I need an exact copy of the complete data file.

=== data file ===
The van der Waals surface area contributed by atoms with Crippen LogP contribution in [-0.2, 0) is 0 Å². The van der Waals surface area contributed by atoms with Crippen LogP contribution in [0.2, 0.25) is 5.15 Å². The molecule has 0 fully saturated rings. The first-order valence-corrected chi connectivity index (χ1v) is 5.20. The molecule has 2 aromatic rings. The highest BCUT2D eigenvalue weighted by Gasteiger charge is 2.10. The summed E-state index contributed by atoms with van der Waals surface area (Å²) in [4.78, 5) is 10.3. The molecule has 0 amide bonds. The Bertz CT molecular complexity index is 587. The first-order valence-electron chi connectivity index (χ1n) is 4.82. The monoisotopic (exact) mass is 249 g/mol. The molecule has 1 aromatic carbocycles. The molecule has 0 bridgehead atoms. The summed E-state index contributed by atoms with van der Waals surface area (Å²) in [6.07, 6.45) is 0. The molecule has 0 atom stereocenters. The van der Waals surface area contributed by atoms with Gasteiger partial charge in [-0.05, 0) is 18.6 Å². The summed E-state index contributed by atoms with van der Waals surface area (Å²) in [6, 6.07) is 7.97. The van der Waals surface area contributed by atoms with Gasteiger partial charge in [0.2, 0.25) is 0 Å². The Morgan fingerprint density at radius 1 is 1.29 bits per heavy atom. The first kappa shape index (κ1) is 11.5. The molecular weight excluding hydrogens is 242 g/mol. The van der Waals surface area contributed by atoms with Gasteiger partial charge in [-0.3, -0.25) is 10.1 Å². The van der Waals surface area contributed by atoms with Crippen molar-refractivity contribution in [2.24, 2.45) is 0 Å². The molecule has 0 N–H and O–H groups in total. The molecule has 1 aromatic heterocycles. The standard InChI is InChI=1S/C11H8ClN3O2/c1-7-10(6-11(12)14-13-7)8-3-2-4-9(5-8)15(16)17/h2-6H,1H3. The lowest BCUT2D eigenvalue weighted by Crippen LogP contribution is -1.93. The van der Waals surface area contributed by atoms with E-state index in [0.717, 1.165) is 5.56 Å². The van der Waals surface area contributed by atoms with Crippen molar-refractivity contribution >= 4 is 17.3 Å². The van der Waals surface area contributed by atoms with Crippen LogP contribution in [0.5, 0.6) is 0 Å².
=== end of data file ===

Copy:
The van der Waals surface area contributed by atoms with Crippen LogP contribution in [-0.2, 0) is 0 Å². The van der Waals surface area contributed by atoms with Crippen LogP contribution in [0.2, 0.25) is 5.15 Å². The molecule has 0 fully saturated rings. The first-order valence-corrected chi connectivity index (χ1v) is 5.20. The molecule has 2 aromatic rings. The highest BCUT2D eigenvalue weighted by Gasteiger charge is 2.10. The summed E-state index contributed by atoms with van der Waals surface area (Å²) in [4.78, 5) is 10.3. The molecule has 0 amide bonds. The Bertz CT molecular complexity index is 587. The first-order valence-electron chi connectivity index (χ1n) is 4.82. The monoisotopic (exact) mass is 249 g/mol. The molecule has 1 aromatic carbocycles. The molecule has 0 bridgehead atoms. The summed E-state index contributed by atoms with van der Waals surface area (Å²) in [6.07, 6.45) is 0. The molecule has 0 atom stereocenters. The van der Waals surface area contributed by atoms with Gasteiger partial charge in [-0.05, 0) is 18.6 Å². The summed E-state index contributed by atoms with van der Waals surface area (Å²) in [6, 6.07) is 7.97. The van der Waals surface area contributed by atoms with Gasteiger partial charge in [0.2, 0.25) is 0 Å². The Morgan fingerprint density at radius 1 is 1.29 bits per heavy atom. The first kappa shape index (κ1) is 11.5. The molecular weight excluding hydrogens is 242 g/mol. The van der Waals surface area contributed by atoms with Gasteiger partial charge in [-0.3, -0.25) is 10.1 Å². The van der Waals surface area contributed by atoms with Crippen molar-refractivity contribution in [2.24, 2.45) is 0 Å². The molecule has 0 N–H and O–H groups in total. The molecule has 1 aromatic heterocycles. The standard InChI is InChI=1S/C11H8ClN3O2/c1-7-10(6-11(12)14-13-7)8-3-2-4-9(5-8)15(16)17/h2-6H,1H3. The lowest BCUT2D eigenvalue weighted by Crippen LogP contribution is -1.93. The van der Waals surface area contributed by atoms with E-state index in [0.717, 1.165) is 5.56 Å². The van der Waals surface area contributed by atoms with Crippen molar-refractivity contribution >= 4 is 17.3 Å². The van der Waals surface area contributed by atoms with Crippen LogP contribution in [0.5, 0.6) is 0 Å².